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Flannery O'Connor

The Cartoons

Flannery O'Connor, Barry Moser (Foreword by), Kelly Gerald (Editor)


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Before she became a literary legend, she wanted to be a cartoonist.

Flannery O’Connor was among the greatest American writers of the second half of the 20th century; she was a writer in the Southern tradition of Eudora Welty, William Faulkner, and Carson McCullers, who wrote such classic novels and short stories as Wise Blood, The Violent Bear It Away, and “A Good Man is Hard to Find.” She is perhaps as well known for her tantalizing brand of Southern Gothic humor as she is for her Catholicism. That these tendencies should be so happily married in her fiction is no longer a surprise. The real surprise is learning that this much beloved icon of American literature did not set out to be a fiction writer, but a cartoonist. This seems to be the last well-kept secret of her creative life.

Flannery O’Connor: The Cartoons, the first book devoted to the author’s work in the visual arts, emphasizes O’Connor’s most prolific period as a cartoonist, drawing for her high school and college publications in the early 1940s. While many of these images lampoon student life and the impact of World War II on the home front, something much more is happening. Her cartoons are a creative threshing floor for experimenting and trying out techniques that are deployed later with such great success in her fiction.

O’Connor learns how to set up and carry a joke visually, how to write a good one-liner and set it off against a background of complex visual narration. She develops and asserts her taste for a stock set of character types, attitudes, situations, exaggerations, and grotesques, and she learns how to present them not to distort the truth, but to expose her vision of it.

She worked in both pen & ink and linoleum cuts, and her rough-hewn technique combined with her acidic observations to form a visual precursor to her prose. Fantagraphics is honored to bring the early cartoons of this American literary treasure to a 21st century readership.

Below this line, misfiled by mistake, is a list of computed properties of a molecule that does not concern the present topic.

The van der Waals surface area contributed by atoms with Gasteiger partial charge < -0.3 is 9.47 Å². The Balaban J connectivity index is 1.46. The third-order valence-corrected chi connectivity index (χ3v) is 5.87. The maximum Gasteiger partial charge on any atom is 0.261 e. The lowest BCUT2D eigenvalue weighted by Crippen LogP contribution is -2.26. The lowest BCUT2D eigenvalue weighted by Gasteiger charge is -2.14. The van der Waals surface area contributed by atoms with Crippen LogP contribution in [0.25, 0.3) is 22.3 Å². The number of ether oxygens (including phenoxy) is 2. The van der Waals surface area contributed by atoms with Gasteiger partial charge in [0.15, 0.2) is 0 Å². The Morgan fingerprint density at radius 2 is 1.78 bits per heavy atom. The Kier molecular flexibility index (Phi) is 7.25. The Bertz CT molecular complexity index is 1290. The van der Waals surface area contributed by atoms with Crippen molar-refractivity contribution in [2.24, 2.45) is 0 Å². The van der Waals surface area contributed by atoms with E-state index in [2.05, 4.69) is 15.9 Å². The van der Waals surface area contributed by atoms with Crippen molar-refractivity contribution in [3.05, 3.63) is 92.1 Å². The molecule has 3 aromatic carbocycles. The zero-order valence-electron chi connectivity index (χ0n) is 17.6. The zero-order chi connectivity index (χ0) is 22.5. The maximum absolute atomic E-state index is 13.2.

For an audience resistant to your views, O’Connor once wrote, “draw large and startling figures.” In her fiction, as in her cartoons, these shocks to the system never come without a laugh.

Praise For Flannery O'Connor: The Cartoons

She was a master of Southern Gothic literature... But in the early ‘40s, Flannery O’Connor drew raw and biting comics, which are now collected in Flannery O’Connor:The Cartoons. Mostly tackling school and propriety, they’re a pitch­-black hoot.

— Culture

The images – rendered in black­-and­-white in a stylistically wobbly hand – demonstrate the thinly veiled dark humor and snappy dialogue O’Connor would come to perfect in her short stories. She was often the butt of her own jokes: the none­-too­-perfect girl. . . An engrossing and entertaining look at the blossoming talents of one of literature’s great iconoclasts.
— Under the Radar

Fantagraphics, 9781606994795, 144pp.

Publication Date: July 16, 2012

About the Author

Flannery O'Connor was born in 1925 and died in 1964 after spending her life in Georgia.

Barry Moser (born 1940) is a renowned artist, most famous as a printmaker and illustrator of numerous works of literature, including Lewis Carroll's Alice's Adventures in Wonderland and Through the Looking- Glass, The Bible and Moby-Dick. He is a Professor in Residence and Printer to the College at Smith College. His works have been displayed in such places as the British Museum, the Metropolitan Museum, Harvard, and the Library of Congress. He lives in Western Massachusetts.

An independent scholar specializing in the literature of the American South, Kelly Gerald holds B.S., M.A., and Ph.D. degrees in English as well as a second Master’s degree in philosophy and religion. Her previous publications include work on Flannery O’Connor, Eudora Welty, William Faulkner, and Cormac McCarthy. Kelly works as senior writer-editor and director of media relations for the Phi Beta Kappa Society in Washington, D.C. and part-time as an Associate Professor of English for University of Maryland University College.